Kniftybits's Blog

All knitting, all the time.

America’s Oldest Yarn Shop! February 16, 2011

It was an odd twist of fate that brought me to America’s Oldest Yarn Shop. More accurately, the terrible grinding noise my KitchenAid mixer emits whenever it’s turned on. This unpleasant turn brought one pleasant outcome, which is the discovery of the aforementioned yarn shop.

How does a KitchenAid screech lead one to a yarn shop? Well, since I had to drive over an hour to the recommended repair shop I vowed to spend the day in the area!

It never occurred to me that America’s Oldest Yarn Shop could be in Utah. If I was stopped on the street and asked where America’s Oldest Yarn Shop was I would’ve suggested somewhere in the Northeast of our great nation, but according to Ted, the owner and operator, the next oldest shop, a mere 60-years old, was in Boston and has since closed.

I just never thought as I did an i-Phone search for a nearby yarn shop that I would stumble into a national treasure.

Heindselman’s is located on Center Street in downtown Provo, Utah. Not it’s first location, but it should be there for a while since Ted owns the building. Center Street is a historic street, but there is development planned for the block, a blessing and a curse for old Main Streets throughout America (in my humble opinion).

 

Who knew?

The shop itself is reminiscent of main street haberdashery shops I visited in England. (Haberdashery means something different in the UK, than it does in the US, in case you were wondering why a mens clothier would be selling yarn.) The front of the store is filled with gifts and knick knacks. Florescent lighting races down the center of the shop and as I looked at the bits and bobs I initally didn’t have high hopes for the yarn selection. You see, in the UK, many haberdashery shops abound with acrylic. I once went into a shop looking for wool to make soakers and the women in the shop looked at me like I was insane. So, I had some reservations.

 

Looking into the shop, past the gifts section.

But, I was pleasantly surprised as I ventured farther inside. My eye first alighted on some fabulous yarn that I bought in the UK, foolishly thinking it wouldn’t be available here. KnitCol from the Adriafil Collection, in case you were wondering. As it turns out this fun yarn is from Plymouth Yarn Company, and there is much Plymouth Yarn Co. yarn in this shop. But, I didn’t mind the preference, as their yarns appeal.

Heindselman’s have the yarn well organized by use with all the sock yarns hanging out together, sweater yarns, lace yarns, etc.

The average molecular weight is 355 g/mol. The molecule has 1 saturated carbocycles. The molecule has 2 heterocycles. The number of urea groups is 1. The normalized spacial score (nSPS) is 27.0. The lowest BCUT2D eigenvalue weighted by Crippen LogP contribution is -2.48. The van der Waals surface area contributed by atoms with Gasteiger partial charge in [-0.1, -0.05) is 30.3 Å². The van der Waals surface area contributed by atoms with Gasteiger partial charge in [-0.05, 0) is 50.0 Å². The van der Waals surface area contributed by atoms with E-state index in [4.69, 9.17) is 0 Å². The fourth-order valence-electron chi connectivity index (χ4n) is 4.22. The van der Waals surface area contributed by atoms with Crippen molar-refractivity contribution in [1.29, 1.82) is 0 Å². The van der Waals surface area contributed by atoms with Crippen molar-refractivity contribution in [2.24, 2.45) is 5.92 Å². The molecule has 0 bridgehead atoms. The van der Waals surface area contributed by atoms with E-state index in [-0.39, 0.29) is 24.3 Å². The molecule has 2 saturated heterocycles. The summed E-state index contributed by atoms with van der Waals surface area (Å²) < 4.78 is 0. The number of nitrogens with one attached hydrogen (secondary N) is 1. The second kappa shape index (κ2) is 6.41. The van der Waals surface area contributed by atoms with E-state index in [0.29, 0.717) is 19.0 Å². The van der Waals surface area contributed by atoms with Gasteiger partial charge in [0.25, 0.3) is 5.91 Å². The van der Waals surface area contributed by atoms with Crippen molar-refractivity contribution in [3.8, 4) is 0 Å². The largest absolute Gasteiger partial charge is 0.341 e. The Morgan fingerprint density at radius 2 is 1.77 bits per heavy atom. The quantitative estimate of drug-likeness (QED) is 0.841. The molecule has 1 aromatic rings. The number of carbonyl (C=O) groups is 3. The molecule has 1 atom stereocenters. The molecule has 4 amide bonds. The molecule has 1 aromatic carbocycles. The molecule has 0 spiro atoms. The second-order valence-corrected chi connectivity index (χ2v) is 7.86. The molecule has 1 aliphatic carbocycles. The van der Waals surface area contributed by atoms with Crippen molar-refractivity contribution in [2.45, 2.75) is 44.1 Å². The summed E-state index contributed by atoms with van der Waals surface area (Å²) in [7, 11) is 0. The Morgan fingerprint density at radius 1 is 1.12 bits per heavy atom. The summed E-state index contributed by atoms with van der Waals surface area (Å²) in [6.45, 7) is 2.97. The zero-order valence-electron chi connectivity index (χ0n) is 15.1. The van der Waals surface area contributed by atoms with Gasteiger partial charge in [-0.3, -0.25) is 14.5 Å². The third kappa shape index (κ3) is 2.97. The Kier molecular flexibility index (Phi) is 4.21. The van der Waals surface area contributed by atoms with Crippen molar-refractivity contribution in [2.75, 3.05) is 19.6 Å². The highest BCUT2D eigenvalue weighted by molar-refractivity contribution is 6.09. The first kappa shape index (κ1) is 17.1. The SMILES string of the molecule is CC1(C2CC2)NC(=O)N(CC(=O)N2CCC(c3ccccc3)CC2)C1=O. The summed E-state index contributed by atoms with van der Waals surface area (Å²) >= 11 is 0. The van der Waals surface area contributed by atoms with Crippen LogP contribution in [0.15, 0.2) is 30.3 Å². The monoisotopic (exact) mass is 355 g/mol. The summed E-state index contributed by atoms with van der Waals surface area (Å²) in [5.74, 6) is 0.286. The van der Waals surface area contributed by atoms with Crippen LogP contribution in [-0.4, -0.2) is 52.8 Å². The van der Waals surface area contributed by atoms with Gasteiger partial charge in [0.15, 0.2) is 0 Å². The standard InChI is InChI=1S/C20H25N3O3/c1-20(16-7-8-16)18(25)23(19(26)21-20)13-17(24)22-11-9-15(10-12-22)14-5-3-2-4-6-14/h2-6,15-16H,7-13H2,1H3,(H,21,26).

Lots to look at!

And though, there is plenty of Plymouth Yarn, there is also some other great stuff, such as the amazingly vibrant hand dyed and spun sock yarn from Raven Frog Fibers. Apparently the fiber artist who produces this amazing yarn previously worked at Heindselman’s.

 

Must take some of this home!

The staff were extremely nice and helpful. And the fellow visiting yarn lovers were conversational, which is always nice.  Ted even told me that if I bought yarn for a project and got too much I could always bring it back, even if it’s been a while and I didn’t have a receipt. How’s that for a friendly policy!

All in all, a place worth visiting! One could argue, a national treasure for knitters. 🙂

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Jaunt to Needlepoint Joint February 7, 2011

Finally, things have settled down enough that it’s time to start exploring my knitting community.  Envision me rubbing my hands together in gleeful anticipation. Or should I say rubbing my needles together?

Based on web presence and proximity, the first on my list was Needlepoint Joint located on Historic 25th Street in Ogden, Utah. There’s definitely something to be said for being online.

25th Street is a really cool area filled with nifty shops and trendy restaurants with the walkability and compelling architecture of an older time. While we were there street parking abounded and there’s also a parking lot behind the store.

They were packing the street with snow for Winter Fest! How cool is that?

Needlepoint Joint looks like an awesome shop and I couldn't wait to get inside.

Inside doesn’t disappoint. The place is huge!  A lovely, beautifully organized rainbow of yarn covers walls and walls, shelves and shelves, and apparently even drawers. There was so much to ogle that it’s hard to take it all in. Plus, it actually spans two storefronts. One is dedicated to yarn and the other needlepoint/crossstitch.

You can see my latest sock yarn acquisition waiting on the counter.

Oriental rugs adorn the floors and antique display cabinets house an array of threads, buttons and other items. The result is charming, inviting, and luxurious. This is definitely one of the most spacious and lovely yarn shops I’ve ever been in.

There’s also plenty of space for classes and knitters on knit night. I can’t imagine what a knitter could want that they don’t have.

Where knit night meets.

I’ve been to Needlepoint Joint several times now and the vibe changes depending on time of day and who’s working. The first time I came, it was crazy quiet. Like I should be praying at the alter of yarn instead of shopping through a store. But, when I returned during Winter Fest the place was hopping and I met some wonderful women who invited me to their first Thursday Knit Night!

All in all, definitely worth a visit. Be prepared to find a luxe yarn that you’ll love. I know I did!

Give me yarn, lots of yarn on lovely, honey shelves. Don't stitch me in...